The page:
Please don’t take the government ‘hostage’

by Abdul Quader | March 2, 2009 4:05 pm

Every sensible person in the country was visibly horrified by the last week’s senseless and brutal massacre at the headquarters of Bangladesh Rifles (BDR) in Dhaka. The show of high emotions, anger and resentment among sections in the community, including the army, was understandable.

The BDR members responsible for brutal killings should be brought to justice the soonest possible following the due process of law, with the accused having the opportunity to mount legal defence as allowed under the law of the land. While emotions have a place in certain circumstances, reason and logic should prevail in effectively dealing with any acts of crime. Anyway, criminals must be punished.

Newspapers reports suggest that many army officers expressed their deepest emotions, frustrations and excitements, with a list of 32 demands when Prime Minister Sheikh Hasina met with them at the Sena Kunja on 1 March 2009 (The Daily Star 2 March 2009). The Prime Minister assured the audience that culprits involved will be hunted down and put to trial, saying that the trial would be free and fair.

Some sections in the society, including the opposition, are now speculating whether the government could have adopted a different approach to ending the mutiny that would have resulted in fewer losses of lives, especially of the army officers. This view was also expressed by some officers at the meeting with Sheikh Hasina at Sena Kunja, suggesting that faster mobilisation of the army could have avoided more killings at the BDR headquarters and suppressed the mutiny much earlier.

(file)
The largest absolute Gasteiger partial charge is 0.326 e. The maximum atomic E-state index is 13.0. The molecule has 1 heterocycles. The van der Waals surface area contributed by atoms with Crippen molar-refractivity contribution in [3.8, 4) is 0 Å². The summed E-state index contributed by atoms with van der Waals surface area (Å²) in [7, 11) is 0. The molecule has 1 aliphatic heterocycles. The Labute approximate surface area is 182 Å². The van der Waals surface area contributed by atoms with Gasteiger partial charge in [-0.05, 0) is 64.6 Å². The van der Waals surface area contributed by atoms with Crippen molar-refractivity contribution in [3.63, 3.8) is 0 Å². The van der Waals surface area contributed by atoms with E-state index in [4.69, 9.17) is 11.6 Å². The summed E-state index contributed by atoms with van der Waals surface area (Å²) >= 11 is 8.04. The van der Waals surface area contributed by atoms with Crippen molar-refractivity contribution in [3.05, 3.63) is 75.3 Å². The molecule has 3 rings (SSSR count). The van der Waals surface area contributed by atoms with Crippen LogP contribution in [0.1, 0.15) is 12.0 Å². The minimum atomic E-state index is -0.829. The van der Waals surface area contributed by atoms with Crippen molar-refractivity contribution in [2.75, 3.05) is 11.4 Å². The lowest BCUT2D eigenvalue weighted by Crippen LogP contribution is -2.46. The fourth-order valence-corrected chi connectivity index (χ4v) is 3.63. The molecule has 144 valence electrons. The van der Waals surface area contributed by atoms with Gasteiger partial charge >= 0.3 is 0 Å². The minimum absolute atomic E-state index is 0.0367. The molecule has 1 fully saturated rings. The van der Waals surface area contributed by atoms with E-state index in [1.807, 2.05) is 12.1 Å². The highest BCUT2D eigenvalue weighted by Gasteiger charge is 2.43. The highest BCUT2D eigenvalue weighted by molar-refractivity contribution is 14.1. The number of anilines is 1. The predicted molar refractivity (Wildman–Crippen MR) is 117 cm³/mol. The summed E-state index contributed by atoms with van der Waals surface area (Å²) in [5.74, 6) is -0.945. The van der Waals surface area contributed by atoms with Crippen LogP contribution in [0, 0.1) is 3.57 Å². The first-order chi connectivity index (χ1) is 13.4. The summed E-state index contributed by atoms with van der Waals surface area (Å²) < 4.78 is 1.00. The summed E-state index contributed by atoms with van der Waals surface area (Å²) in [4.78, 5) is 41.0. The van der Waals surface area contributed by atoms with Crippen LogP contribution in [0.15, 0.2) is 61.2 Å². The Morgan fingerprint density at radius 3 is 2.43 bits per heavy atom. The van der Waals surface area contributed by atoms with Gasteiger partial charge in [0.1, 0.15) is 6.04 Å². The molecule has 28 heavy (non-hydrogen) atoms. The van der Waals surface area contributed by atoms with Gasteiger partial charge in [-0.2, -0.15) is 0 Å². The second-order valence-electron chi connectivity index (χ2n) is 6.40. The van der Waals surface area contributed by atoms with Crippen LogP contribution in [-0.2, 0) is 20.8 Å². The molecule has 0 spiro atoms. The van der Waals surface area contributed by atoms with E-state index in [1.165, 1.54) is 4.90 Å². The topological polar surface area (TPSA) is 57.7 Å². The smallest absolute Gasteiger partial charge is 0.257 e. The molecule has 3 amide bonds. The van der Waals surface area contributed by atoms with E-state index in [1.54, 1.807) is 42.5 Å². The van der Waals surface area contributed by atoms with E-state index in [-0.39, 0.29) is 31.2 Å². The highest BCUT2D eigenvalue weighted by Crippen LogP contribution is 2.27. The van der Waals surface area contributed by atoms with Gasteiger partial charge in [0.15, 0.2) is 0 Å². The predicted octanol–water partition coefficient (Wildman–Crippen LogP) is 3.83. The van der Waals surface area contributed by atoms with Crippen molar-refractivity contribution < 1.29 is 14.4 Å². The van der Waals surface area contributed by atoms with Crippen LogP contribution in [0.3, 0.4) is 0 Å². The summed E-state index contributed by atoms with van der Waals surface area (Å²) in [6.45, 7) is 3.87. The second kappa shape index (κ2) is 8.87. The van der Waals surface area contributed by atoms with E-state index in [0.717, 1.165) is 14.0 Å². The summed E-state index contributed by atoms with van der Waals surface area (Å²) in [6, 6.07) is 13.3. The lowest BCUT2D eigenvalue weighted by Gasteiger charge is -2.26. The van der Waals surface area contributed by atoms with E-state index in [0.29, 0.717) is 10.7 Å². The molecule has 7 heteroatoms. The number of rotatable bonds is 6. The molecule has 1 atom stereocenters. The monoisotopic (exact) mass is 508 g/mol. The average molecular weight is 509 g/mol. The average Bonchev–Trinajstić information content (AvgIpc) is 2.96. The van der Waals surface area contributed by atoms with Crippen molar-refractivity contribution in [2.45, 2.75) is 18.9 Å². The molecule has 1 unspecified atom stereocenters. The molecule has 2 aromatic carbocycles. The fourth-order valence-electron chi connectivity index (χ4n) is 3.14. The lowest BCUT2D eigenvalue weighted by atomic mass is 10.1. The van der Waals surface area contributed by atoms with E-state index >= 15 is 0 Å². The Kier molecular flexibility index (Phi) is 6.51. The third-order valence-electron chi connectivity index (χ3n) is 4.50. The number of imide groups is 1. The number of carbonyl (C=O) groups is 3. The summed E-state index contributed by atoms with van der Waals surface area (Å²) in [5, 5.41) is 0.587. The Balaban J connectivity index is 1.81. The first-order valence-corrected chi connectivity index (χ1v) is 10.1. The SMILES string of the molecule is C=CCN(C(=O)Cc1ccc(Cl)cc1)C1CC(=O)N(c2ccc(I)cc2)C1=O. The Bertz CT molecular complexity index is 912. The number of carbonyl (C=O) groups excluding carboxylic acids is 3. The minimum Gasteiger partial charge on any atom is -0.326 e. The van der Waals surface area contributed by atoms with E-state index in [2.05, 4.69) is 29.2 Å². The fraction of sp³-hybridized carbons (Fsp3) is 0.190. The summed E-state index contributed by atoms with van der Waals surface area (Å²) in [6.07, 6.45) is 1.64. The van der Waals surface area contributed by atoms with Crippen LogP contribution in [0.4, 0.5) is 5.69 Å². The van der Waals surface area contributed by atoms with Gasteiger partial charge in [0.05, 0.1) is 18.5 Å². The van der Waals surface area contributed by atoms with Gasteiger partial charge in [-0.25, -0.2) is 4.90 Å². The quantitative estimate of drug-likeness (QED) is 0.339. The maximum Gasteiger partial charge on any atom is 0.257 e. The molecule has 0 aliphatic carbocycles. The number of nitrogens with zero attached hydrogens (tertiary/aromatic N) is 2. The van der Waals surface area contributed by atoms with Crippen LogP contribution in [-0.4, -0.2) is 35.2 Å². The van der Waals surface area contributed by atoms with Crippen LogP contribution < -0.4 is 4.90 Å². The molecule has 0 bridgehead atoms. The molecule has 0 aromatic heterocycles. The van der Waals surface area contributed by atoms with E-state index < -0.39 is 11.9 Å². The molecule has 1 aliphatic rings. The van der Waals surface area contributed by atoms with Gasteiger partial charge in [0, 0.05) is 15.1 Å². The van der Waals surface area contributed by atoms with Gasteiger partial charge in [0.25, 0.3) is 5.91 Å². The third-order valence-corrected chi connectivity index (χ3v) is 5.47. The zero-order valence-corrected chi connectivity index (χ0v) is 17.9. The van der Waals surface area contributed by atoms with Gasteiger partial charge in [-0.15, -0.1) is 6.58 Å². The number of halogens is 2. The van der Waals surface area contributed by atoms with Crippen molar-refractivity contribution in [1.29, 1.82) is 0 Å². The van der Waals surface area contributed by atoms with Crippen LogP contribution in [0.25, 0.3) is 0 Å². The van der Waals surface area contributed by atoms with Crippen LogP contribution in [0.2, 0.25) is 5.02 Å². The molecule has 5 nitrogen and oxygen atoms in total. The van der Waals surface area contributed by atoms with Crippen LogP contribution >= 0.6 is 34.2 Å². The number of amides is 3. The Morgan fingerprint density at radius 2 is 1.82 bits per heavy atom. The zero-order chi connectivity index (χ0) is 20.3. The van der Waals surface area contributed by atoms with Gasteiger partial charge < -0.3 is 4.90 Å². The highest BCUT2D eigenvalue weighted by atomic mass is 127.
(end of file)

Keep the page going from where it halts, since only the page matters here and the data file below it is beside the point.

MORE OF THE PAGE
Apparently for obvious reasons, a number of army officers made a proposal that each of the families of the officers killed be provided with a compensation package that should comprise a cash handout of Tk 1 crore and a residential flat or plot. Some other officers considered that awarding of pensions to each of the families of the victims compatible with the ranks of the officers would be more appropriate providing longer-term benefits.

Other demands or proposals made by the army officers at Sena Kunja included restructuring of BDR, quick development of an organogram by the government and a change of the name of BDR to “Bangladesh Border Guards”. The army officers also expressed their grievances concerning political interference in the transfer and promotions in the armed forces.